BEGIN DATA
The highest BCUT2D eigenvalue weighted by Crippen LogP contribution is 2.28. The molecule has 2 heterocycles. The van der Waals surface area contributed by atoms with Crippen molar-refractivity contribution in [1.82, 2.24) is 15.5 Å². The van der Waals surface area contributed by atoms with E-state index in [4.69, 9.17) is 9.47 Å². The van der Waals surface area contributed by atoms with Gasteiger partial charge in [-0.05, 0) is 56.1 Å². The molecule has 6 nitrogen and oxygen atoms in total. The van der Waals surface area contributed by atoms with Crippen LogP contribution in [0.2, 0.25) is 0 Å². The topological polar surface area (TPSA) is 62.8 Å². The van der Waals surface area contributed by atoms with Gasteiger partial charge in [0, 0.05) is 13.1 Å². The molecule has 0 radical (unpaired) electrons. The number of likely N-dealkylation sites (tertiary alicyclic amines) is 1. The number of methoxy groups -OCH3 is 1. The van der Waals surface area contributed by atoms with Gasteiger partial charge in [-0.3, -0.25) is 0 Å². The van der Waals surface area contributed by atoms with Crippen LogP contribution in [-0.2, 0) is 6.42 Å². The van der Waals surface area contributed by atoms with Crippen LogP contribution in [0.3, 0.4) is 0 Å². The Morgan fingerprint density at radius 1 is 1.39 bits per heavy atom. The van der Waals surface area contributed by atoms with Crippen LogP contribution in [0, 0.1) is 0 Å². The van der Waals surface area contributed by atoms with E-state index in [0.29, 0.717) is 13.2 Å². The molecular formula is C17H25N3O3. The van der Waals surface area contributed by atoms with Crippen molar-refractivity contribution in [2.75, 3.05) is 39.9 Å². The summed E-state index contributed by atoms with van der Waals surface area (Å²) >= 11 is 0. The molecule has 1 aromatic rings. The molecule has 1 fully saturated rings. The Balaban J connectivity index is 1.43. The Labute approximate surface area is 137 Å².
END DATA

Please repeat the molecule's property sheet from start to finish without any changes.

The highest BCUT2D eigenvalue weighted by Crippen LogP contribution is 2.28. The molecule has 2 heterocycles. The van der Waals surface area contributed by atoms with Crippen molar-refractivity contribution in [1.82, 2.24) is 15.5 Å². The van der Waals surface area contributed by atoms with E-state index in [4.69, 9.17) is 9.47 Å². The van der Waals surface area contributed by atoms with Gasteiger partial charge in [-0.05, 0) is 56.1 Å². The molecule has 6 nitrogen and oxygen atoms in total. The van der Waals surface area contributed by atoms with Crippen LogP contribution in [0.2, 0.25) is 0 Å². The topological polar surface area (TPSA) is 62.8 Å². The van der Waals surface area contributed by atoms with Gasteiger partial charge in [0, 0.05) is 13.1 Å². The molecule has 0 radical (unpaired) electrons. The number of likely N-dealkylation sites (tertiary alicyclic amines) is 1. The number of methoxy groups -OCH3 is 1. The van der Waals surface area contributed by atoms with Gasteiger partial charge in [-0.3, -0.25) is 0 Å². The van der Waals surface area contributed by atoms with Crippen LogP contribution in [-0.2, 0) is 6.42 Å². The van der Waals surface area contributed by atoms with Crippen LogP contribution in [0.3, 0.4) is 0 Å². The Morgan fingerprint density at radius 1 is 1.39 bits per heavy atom. The van der Waals surface area contributed by atoms with Crippen LogP contribution in [0, 0.1) is 0 Å². The van der Waals surface area contributed by atoms with E-state index in [0.29, 0.717) is 13.2 Å². The molecular formula is C17H25N3O3. The van der Waals surface area contributed by atoms with Crippen molar-refractivity contribution in [2.75, 3.05) is 39.9 Å². The summed E-state index contributed by atoms with van der Waals surface area (Å²) >= 11 is 0. The molecule has 1 aromatic rings. The molecule has 1 fully saturated rings. The Balaban J connectivity index is 1.43. The Labute approximate surface area is 137 Å².